Class Action: Indoor cycling where you’re always out of the saddle

(Photo: SyncStudio)
(Photo: SyncStudio)
(Photo: Syncstudio)

Syncstudio Synccycling, $25
Where it’s offered: Syncstudio, Williamsburg, Brooklyn, as well as South Durham and Downtown Durham, North Carolina

An indie fitness studio in Williamsburg is becoming a rare thing, as national workout brands like SoulCycle and Pure Barre move into Brooklyn. But what Syncstudio lacks in brand recognition, it makes up for in street cred, with a clientele of 20-somethings who line up for the no-frills, all-sweat classes in indoor cycling and yoga.

Syncstudio’s popularity is a reflection of its 28-year-old owners, Ashley Lively and Karla Misjan, who really get what people their age want—just effective, fun classes in a cool environment without a trendy price tag.

“It’s so easy to have a competitive and judgmental attitude about fitness and we feel proud to have bypassed that pitfall,” Misjan says. “We’re here to be your cheerleaders. To motivate you to feel good. Once students are in that mindset, the workout becomes engaging and fun.”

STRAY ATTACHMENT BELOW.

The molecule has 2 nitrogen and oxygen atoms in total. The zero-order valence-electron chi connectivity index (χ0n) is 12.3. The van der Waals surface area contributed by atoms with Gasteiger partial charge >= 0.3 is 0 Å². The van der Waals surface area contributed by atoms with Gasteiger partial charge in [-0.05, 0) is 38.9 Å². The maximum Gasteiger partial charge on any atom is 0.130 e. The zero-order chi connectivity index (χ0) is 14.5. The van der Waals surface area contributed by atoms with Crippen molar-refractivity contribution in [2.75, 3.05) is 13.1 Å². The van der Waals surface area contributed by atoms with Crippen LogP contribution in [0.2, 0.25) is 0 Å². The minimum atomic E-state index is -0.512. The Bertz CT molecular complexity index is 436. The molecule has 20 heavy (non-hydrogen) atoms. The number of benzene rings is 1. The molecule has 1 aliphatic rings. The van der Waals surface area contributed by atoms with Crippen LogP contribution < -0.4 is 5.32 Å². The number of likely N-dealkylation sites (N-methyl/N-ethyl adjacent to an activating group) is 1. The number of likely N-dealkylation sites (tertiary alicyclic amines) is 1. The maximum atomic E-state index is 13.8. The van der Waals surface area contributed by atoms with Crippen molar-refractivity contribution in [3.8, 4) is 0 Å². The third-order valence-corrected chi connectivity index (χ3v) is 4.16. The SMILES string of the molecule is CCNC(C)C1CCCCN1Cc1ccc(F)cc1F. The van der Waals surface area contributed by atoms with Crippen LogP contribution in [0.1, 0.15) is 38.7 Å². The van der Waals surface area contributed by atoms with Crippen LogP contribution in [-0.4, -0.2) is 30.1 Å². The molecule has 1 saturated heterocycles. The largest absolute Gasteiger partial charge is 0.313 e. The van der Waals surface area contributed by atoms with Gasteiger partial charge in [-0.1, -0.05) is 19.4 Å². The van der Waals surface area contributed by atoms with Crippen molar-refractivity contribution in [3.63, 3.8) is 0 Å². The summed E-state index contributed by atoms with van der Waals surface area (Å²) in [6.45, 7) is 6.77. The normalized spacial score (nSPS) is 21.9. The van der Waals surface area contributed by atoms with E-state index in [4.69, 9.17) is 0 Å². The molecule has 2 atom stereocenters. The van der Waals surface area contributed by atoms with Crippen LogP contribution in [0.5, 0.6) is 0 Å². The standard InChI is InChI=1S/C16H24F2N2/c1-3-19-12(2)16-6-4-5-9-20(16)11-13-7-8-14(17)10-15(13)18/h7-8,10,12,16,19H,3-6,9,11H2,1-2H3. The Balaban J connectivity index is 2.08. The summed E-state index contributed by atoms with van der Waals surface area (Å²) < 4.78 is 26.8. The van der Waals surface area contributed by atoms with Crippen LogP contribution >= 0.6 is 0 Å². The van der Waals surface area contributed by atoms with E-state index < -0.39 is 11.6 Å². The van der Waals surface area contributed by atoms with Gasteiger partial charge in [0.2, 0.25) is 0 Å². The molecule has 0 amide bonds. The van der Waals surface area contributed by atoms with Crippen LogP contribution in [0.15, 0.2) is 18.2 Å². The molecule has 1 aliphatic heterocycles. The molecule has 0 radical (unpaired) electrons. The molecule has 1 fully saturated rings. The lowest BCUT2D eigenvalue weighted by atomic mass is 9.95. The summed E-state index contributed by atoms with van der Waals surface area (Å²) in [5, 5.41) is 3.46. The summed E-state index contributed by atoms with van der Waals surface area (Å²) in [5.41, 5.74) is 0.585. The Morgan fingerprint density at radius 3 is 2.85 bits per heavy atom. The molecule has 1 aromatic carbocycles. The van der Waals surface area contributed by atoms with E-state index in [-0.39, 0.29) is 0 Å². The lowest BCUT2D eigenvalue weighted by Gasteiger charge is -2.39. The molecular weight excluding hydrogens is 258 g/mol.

At a recent Synccycling class with Lively, the creator of the method, one bitter-cold Tuesday evening, we were surprised to find the class was completely sold out. (It turns out, not everyone in Williamsburg drinks craft beer or artisanal whiskey after work.)

“The entire ride will be out of the saddle,” said Lively, as are all of Syncstudio’s classes. It’s a point of difference and the studio’s anti-plateau practice. Still, the class was filled with tap-backs, corners, and sprints, and punctuated with choreographed arm moves, like dipping our shoulders forward and back, all while synchronizing pedal strokes to the electronic, hip hop, and dancehall beats (all seriously conducive to bike dancing).

There’s no stage for the instructor here, so Lively rode with us, front and center, in the pack. It imparts a feeling of solidarity but also makes it hard to follow her strokes. And class ends with an un-rushed, awesome five-minute stretching sequence. Then you can go have a beer. —Jamie McKillop

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